Who are the Oscar nominees for 2015?

2015 Oscar Nominations: A Dark Day for Women in Hollywood

No Girls AllowedI couldn't sleep at all last night because I knew in the pit of my stomach exactly what was going to happen this morning. Based on the wind and on the hatchet job against Selma, I knew that Ava Duvernay was not going to be nominated for Best Director for her work on that magnificent film.

I know that she is proud of her Best Picture nomination, and I know that she is proud of the Best Song nomination and in the work that everyone did on her film. As well she should be. But as a long-time observer of the Oscars - and the difficulty for women to break through - the fact that DuVernay did not get nominated is devastating.

Remember way back in the fall, when people (by which I mean Oscar pundits who talk about movies that were seen by a tiny group of people or not at all) were talking about Angelina Jolie as a Best Director candidate and Unbroken as a frontrunner for Best Picture? But once that movie came out, it faded from the Best Picture and Best Director race quickly. It just didn't have the prestige points to get to the finish line. Frankly, I don't think anyone at Universal cares, because it is doing fantastically at the box office.

But Selma had the reverse path. It is a small, indie movie financed overseas with a (then) unknown African-American female director. And when that movie was shown at AFI (unfinished), it exploded. (Let's also remember that American Sniper, which got 6 nominations today, also screened at AFI - to a muted response.)

Selma is a stunner in a lot of ways, but especially because it parallels what is going on in this country. It speaks to us and what we are seeing in our streets and in our courts. People are being disenfranchised all across the country based on their race and class. This movie is about now. You used to be able to watch movies because they gave us commentary on our culture and on our world. They spoke about where we were, where we hope to be, and how we can be better. I'm thinking of films like The Accused, Kramer vs. Kramer, The China Syndrome, and Network.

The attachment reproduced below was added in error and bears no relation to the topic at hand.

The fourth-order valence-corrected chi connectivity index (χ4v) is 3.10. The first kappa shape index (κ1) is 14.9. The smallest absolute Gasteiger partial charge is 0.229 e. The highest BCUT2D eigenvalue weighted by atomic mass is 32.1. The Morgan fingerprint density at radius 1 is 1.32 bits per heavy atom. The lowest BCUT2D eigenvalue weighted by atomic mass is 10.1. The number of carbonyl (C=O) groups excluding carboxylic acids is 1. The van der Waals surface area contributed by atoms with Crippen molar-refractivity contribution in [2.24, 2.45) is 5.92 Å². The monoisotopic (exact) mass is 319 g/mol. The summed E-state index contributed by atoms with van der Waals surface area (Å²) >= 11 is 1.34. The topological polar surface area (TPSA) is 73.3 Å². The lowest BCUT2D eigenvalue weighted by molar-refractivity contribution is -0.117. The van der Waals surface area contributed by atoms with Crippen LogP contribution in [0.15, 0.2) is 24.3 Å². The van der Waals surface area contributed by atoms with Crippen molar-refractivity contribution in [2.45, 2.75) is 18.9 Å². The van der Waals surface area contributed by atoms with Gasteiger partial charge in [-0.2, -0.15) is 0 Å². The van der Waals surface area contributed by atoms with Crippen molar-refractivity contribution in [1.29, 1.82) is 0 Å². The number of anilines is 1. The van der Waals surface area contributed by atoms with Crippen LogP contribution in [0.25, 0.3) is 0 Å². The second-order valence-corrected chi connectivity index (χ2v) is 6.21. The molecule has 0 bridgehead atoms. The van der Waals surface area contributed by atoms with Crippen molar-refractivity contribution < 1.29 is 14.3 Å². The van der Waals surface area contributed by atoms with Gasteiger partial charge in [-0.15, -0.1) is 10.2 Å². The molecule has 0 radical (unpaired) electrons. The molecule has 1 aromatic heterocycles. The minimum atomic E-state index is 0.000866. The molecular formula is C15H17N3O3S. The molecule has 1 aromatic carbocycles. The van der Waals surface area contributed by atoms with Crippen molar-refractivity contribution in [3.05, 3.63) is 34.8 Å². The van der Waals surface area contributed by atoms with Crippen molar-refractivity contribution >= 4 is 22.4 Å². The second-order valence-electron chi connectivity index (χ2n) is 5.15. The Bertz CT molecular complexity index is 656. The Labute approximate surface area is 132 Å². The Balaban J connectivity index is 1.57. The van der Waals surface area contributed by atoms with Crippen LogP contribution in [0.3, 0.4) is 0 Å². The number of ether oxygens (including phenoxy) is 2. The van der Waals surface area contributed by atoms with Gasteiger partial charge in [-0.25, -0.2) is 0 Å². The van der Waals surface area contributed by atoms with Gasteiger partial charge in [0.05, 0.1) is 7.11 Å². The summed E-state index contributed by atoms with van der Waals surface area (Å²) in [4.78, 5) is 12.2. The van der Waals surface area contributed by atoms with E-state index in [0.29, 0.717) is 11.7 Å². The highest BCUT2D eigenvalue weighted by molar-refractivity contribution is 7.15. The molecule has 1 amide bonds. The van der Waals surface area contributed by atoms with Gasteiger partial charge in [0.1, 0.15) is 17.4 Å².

Selma is that powerful. And yet, its director was overlooked. This snub feels like a kick in the teeth to women directors everywhere. She ticked all the boxes. Made a movie about a historical figure whom people know. Made a movie about a man. Great reviews. Great lead performance. I don't know what else Ava DuVernay could have done. It is soooo hard to play in the Oscar game. There have only ever been four women who managed a Best Director nomination - and only one has won. Movies that women direct don't usually get the studio financial support of millions of dollars to compete in the Oscar race. Selma did. It played hard. But the LBJ partisans played harder and clearly, they won. They knocked down a movie of towering significance, and quite frankly it makes the Academy members look like idiots.

The Academy did itself a huge disservice today by not nominating DuVernay. She has made three terrific movies. And yes, her first two movies were about women, so the guys of the directing branch probably did not see them. Today, the 388 members of the directing branch proved that they are a bunch of insular, petty, out-of-touch people, and in more ways than one. The 2015 ceremony will also be the whitest Oscars since 1998.

It's not that anyone is asking for special favors here. DuVernay made a movie worthy of a nomination. But still, she was shut out.

And let's remember that it is not only DuVernay who was shut out. Women were shut out across the board. Gillian Flynn was shut out for her adaptation of her book Gone Girl. Not a single woman writer was nominated out of 10 adapted and original screenplay slots. Not a single woman composer was nominated. Not a single female cinematographer was nominated.

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